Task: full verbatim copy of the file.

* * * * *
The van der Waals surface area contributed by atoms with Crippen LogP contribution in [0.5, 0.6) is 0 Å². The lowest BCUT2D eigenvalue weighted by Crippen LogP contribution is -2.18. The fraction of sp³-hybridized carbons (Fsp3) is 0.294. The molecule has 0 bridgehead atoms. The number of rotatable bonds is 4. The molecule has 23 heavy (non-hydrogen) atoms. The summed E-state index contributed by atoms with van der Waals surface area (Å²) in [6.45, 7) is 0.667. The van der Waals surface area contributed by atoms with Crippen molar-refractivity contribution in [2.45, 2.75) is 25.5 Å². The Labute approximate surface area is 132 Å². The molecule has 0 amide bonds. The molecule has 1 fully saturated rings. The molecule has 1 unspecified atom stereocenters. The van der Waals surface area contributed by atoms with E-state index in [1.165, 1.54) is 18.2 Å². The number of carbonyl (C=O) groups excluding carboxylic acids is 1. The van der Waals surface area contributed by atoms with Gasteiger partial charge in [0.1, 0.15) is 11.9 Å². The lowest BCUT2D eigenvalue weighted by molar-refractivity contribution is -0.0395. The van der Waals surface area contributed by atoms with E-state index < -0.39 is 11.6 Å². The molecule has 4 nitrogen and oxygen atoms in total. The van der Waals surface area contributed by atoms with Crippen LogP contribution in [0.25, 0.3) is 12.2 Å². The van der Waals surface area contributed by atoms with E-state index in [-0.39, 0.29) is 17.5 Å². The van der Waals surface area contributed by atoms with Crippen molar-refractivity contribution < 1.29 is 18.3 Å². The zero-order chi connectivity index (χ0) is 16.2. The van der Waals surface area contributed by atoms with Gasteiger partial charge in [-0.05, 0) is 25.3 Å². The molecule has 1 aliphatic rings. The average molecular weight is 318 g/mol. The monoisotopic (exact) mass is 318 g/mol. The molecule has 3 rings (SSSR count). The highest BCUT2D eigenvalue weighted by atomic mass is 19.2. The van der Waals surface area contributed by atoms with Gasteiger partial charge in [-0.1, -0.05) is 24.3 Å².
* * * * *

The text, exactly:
The van der Waals surface area contributed by atoms with Crippen LogP contribution in [0.5, 0.6) is 0 Å². The lowest BCUT2D eigenvalue weighted by Crippen LogP contribution is -2.18. The fraction of sp³-hybridized carbons (Fsp3) is 0.294. The molecule has 0 bridgehead atoms. The number of rotatable bonds is 4. The molecule has 23 heavy (non-hydrogen) atoms. The summed E-state index contributed by atoms with van der Waals surface area (Å²) in [6.45, 7) is 0.667. The van der Waals surface area contributed by atoms with Crippen molar-refractivity contribution in [2.45, 2.75) is 25.5 Å². The Labute approximate surface area is 132 Å². The molecule has 0 amide bonds. The molecule has 1 fully saturated rings. The molecule has 1 unspecified atom stereocenters. The van der Waals surface area contributed by atoms with E-state index in [1.165, 1.54) is 18.2 Å². The number of carbonyl (C=O) groups excluding carboxylic acids is 1. The van der Waals surface area contributed by atoms with Gasteiger partial charge in [0.1, 0.15) is 11.9 Å². The lowest BCUT2D eigenvalue weighted by molar-refractivity contribution is -0.0395. The van der Waals surface area contributed by atoms with E-state index < -0.39 is 11.6 Å². The molecule has 4 nitrogen and oxygen atoms in total. The van der Waals surface area contributed by atoms with Crippen LogP contribution in [0.25, 0.3) is 12.2 Å². The van der Waals surface area contributed by atoms with E-state index in [-0.39, 0.29) is 17.5 Å². The van der Waals surface area contributed by atoms with Crippen molar-refractivity contribution < 1.29 is 18.3 Å². The zero-order chi connectivity index (χ0) is 16.2. The van der Waals surface area contributed by atoms with Gasteiger partial charge in [-0.05, 0) is 25.3 Å². The molecule has 1 aliphatic rings. The average molecular weight is 318 g/mol. The monoisotopic (exact) mass is 318 g/mol. The molecule has 3 rings (SSSR count). The highest BCUT2D eigenvalue weighted by atomic mass is 19.2. The van der Waals surface area contributed by atoms with Gasteiger partial charge in [-0.1, -0.05) is 24.3 Å².